The study from Italy by Briguori and colleagues (page 18) is a prospective, randomized study of 451 patients scheduled for elective coronary intervention, which again, like studies before this one, showed a benefit to treating elective cases with HMG-CoA reductase inhibitors (statins) at least 3 days before the procedure. This study looked at creatine kinase (CK)-MB and cardiac troponin I and considered a CK-MB level of more than five times greater than the upper limit of normal to be indicative of a myocardial event (non—Q-wave myocardial infarction). Samples were taken before and 6 and 12 hours after the procedure and showed a significant reduction in non–Q-wave infarctions in patients randomly assigned to receive statins at least 3 days before the procedure.
The fact that statistical significance was demonstrated with 451 patients randomly assigned certainly makes the results credulous, but because there was no standardization of which statin was prescribed, at what dose, and the target lipid-level—lowering goal, it is more difficult to extrapolate the data and plan a treatment strategy for clinical use.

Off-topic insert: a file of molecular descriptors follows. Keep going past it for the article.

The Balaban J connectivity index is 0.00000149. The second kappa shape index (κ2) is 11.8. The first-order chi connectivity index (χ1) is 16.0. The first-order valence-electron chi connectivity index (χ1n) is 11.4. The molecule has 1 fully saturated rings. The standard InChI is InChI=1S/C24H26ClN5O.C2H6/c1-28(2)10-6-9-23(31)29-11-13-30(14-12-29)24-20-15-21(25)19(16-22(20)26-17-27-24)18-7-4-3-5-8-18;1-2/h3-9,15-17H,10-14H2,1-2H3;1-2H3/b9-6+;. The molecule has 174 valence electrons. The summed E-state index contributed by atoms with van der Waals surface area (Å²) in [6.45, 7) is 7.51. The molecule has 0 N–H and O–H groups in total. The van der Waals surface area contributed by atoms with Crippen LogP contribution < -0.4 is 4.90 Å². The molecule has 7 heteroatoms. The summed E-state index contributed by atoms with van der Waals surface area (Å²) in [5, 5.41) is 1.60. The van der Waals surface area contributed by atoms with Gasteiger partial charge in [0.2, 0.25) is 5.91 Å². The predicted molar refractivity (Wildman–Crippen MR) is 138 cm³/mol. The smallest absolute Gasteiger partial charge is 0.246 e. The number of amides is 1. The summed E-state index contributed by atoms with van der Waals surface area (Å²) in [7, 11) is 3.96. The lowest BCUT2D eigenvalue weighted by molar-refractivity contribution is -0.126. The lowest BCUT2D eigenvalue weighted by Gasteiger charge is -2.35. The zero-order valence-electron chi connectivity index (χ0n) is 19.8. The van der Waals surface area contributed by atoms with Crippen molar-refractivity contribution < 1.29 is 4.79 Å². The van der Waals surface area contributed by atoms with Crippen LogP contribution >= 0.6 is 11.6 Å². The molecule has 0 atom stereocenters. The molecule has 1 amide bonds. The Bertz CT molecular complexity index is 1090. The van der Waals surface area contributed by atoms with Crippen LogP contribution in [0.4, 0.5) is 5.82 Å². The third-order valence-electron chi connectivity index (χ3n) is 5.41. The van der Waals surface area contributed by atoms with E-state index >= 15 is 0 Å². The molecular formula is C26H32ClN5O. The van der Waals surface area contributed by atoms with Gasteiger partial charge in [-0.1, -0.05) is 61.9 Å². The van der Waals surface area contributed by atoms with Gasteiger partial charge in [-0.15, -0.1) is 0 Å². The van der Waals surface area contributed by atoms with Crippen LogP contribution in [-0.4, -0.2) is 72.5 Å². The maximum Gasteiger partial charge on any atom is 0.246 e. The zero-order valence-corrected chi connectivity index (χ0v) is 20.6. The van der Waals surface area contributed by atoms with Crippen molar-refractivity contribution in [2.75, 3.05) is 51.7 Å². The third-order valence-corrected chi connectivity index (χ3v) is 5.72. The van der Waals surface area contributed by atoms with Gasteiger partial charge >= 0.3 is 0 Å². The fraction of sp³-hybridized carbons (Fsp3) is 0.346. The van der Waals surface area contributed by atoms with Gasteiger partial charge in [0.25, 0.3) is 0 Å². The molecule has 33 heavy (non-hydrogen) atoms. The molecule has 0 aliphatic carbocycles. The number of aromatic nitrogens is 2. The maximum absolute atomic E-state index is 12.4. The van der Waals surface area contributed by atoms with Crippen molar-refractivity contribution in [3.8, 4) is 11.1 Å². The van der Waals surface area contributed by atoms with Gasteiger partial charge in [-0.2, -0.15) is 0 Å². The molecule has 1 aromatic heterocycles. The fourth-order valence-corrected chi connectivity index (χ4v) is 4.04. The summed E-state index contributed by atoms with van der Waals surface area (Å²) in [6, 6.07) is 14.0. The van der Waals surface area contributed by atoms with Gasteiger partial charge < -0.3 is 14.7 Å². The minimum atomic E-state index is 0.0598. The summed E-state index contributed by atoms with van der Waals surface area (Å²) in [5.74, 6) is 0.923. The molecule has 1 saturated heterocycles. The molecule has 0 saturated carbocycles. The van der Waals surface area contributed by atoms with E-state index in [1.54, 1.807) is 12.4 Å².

As pointed out in the study, the statins seemed to reduce the extent, rather than the incidence, of periprocedural non—Q-wave infarctions. How this is accomplished is speculative, including having some reductive effects locally on the lesion rather than systemically affecting platelet aggregation, anti-inflammatory effects, or even the various aspects of the thrombotic cascade. Several studies (tabulated in the references) have demonstrated similar benefit both before elective procedures, as well as in acute coronary syndromes.
It would seem logical that if you have coronary artery disease you should be taking a statin drug. Thus, any elective coronary intervention patient should already be receiving a statin. This study adds evidence to a growing number of studies that document unanticipated benefits to statin therapy before a coronary intervention.
My only criticism of the study is the lack of standardization of drug and dose, and the lack of specified goals for lipid lowering. The drug type and dose was left to the treating physician. It is thus unclear whether all statins would accomplish the same effect, and what minimal dose or what lowering effect would be required to see any benefit.
I think that the potential benefit of statins before coronary intervention warrants a controlled, randomized study of a particular statin at a dose that results in at least a 30% or greater reduction in total cholesterol and/or low-density lipoprotein cholesterol. Further studies could then be performed to see if larger doses achieve additional gain.